With a newly established resistance screening reproducible distinction between susceptible and resistant pea lines is possible. The screening system allows to predict PRRC resistance for a given field site and offers a tool for selection at the seedling stage in breeding nurseries.

Citation

Lukas Wille, Mario Kurmann, Monika M. Messmer, Bruno Studer and Pierre Hohmann (2021). Untangling the Pea Root Rot Complex Reveals Microbial Markers for Plant Health. Front. Plant Sci.: https://doi.org/10.3389/fpls.2021.737820

Some of the researchers

Dr. Lukas Wille, researcher at FiBL, Switzerland and former researcher at ETH Zurich is working on complexes of root rot pathogens, resistance of pea against root rot disease and the role that microbial diversity and plant-microbe interactions play in shaping the pathobiome and plant resistance. Bruno Studer is professor for Molecular Plant Breeding at ETH Zurich

Research on plant-based proteins at the Zurich-Basel Plant Science Center

By 2035, plant-based protein products such as tofu, tempeh, seitan, vegi convenience or meat analog could replace 11-22% of conventional meat in Switzerland (BLW, 2022). Far too little to live within the limits of available resources of our planet. The Planetary Health Diet suggests eating more pulses (such as peas or beans), nuts, protein-rich grains (such as oats) and pseudocereals (such as buckwheat) and replacing at least half of meat with plant-based proteins (EAT-Lancet, 2020). How can we transform our food systems? We need consumers to accept increasing ampounts of plant-based proteins in their weekly diets and farmers to be able to grow more plant-based proteins in ecological ways.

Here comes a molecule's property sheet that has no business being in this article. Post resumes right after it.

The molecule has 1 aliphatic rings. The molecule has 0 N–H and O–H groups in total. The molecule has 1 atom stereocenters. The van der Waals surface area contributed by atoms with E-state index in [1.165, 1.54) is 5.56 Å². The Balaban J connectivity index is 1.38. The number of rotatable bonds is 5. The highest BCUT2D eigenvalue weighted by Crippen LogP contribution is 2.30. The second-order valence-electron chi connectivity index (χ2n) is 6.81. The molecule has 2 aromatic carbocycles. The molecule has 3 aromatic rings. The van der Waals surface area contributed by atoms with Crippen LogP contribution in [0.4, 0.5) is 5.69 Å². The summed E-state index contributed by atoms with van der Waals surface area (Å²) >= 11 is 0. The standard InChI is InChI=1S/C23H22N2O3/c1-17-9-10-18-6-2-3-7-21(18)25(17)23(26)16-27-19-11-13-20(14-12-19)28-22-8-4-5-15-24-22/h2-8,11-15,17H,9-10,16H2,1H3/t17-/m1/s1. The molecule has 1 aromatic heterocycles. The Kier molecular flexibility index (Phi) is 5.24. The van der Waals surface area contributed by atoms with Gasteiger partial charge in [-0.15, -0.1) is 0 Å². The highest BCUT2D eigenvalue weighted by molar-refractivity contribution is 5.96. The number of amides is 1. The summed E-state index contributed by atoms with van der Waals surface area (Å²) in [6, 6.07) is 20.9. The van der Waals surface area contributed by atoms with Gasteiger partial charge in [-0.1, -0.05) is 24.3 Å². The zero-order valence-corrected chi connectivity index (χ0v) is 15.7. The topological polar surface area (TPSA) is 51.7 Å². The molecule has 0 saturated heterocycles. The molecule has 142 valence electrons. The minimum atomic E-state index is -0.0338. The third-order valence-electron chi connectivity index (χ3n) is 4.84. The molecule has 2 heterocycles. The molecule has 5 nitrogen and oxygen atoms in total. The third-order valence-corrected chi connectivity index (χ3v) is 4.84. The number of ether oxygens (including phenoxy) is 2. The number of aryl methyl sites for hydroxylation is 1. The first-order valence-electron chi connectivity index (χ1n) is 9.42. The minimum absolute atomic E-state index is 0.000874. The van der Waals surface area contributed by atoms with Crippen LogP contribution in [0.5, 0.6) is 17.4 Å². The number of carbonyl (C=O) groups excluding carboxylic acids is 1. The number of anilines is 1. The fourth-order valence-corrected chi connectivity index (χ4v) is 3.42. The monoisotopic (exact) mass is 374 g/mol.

We introduce research from the PSC network that support increases of plant-based protein production for human nutrition in Switzerland and worldwide.

Plant-based proteins: Finding a resistant gene against the novel bean leaf crumple virus in South American beans

In South America per capita consumption of beans is 14kg/capita compared to Switzerland with below 1.92/capita (statista.com). This shows the importance of traditional beans in the protein-supply of populations in South America.

Now a new threat to this base of food security has arrived: Since 2002 the novel begomovirus (BLCrV) is infecting common bean (Phaseolus vulgaris L.) and is increasingly widespread in Colombia, the Andean and Mesoamerican areas. The virus is associated with leaf crumple symptoms and significant yield losses.

It is transmitted by the whitefly vector Bemisia tabaci and causes devastating yield losses in susceptible cultivars. Current climate change scenarios suggest that the whitefly populations can reach higher altitudes and move towards more temperate regions, expanding the range of infestation to other countries in Latin America.

Management of the disease relies on the use of insecticides to restrict the whitefly advancement, but resistance to these products have started to evolve. A more sustainable solution to control the disease is deploying plant genetic resistance.

Continue reading Research on plant-based proteins at the Zurich-Basel Plant Science Center